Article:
The Cold War may be over, but this does not mean nuclear weapons have disappeared. Far from it: There are almost 36,000 nuclear weapons in the world, thousands on hair-trigger alert, with more than a third of them ready to launch at a moment's notice, 24 hours a day, seven days a week. Over 400 reactors in warships and nuclear submarines are still circling the globe. Some are rotting away on the bottom of the ocean or in a distant port somewhere in Russia. Accidents such as the Russian submarine, the Kursk, tragically sinking in the Barents Sea can happen every day, anywhere.
Over 2,000 nuclear weapons tests have left a legacy of global and regional contamination. People living near the test sites have suffered from cancers, stillbirths, miscarriages and other health effects. Many had to leave their hometown or island as it became too contaminated to live there.
Today, the number of countries involved in active weapons programs is increasing. A growing number of countries are lining up to join the nuclear club, increasing the chance that a nuclear catastrophe will happen somewhere on the planet.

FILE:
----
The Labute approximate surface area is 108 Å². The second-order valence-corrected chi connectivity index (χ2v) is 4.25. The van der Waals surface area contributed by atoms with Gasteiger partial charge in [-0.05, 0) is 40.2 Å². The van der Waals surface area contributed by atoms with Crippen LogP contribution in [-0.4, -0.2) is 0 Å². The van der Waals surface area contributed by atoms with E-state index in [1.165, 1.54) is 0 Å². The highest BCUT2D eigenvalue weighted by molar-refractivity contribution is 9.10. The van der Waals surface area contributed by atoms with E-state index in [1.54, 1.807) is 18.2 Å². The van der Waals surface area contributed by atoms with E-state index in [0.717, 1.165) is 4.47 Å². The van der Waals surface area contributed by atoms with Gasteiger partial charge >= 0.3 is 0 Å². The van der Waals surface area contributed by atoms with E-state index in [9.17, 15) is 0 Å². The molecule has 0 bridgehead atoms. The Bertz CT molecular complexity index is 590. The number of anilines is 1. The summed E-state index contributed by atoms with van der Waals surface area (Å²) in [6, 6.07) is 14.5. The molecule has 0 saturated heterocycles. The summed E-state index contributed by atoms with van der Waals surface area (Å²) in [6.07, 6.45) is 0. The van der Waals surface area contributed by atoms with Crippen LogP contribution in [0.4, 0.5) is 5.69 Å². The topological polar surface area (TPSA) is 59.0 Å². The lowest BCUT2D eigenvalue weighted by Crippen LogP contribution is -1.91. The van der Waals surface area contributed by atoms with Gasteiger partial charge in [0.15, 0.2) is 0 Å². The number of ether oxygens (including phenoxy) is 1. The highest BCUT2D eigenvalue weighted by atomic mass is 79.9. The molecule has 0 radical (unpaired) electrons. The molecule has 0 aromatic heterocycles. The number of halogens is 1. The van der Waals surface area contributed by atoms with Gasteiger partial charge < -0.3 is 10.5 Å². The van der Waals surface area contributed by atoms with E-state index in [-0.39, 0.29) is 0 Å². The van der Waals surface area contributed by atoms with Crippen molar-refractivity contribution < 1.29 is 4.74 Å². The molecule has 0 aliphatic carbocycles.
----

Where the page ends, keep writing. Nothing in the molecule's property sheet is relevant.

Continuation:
Yet the U.S. government, instead of increasing efforts towards true nuclear disarmament and non-proliferation, proceeds with their National Missile Defense plan, dubbed "Star Wars". A system of radars, satellites and missiles will be developed to detect and destroy incoming enemy missiles.
Apart from the technical difficulties and the enormous amounts of taxpayers' money Star Wars will cost, the program is also likely to fuel a new arms race. It will upset the global strategic balance and provoke states such as China to expand their nuclear arsenals.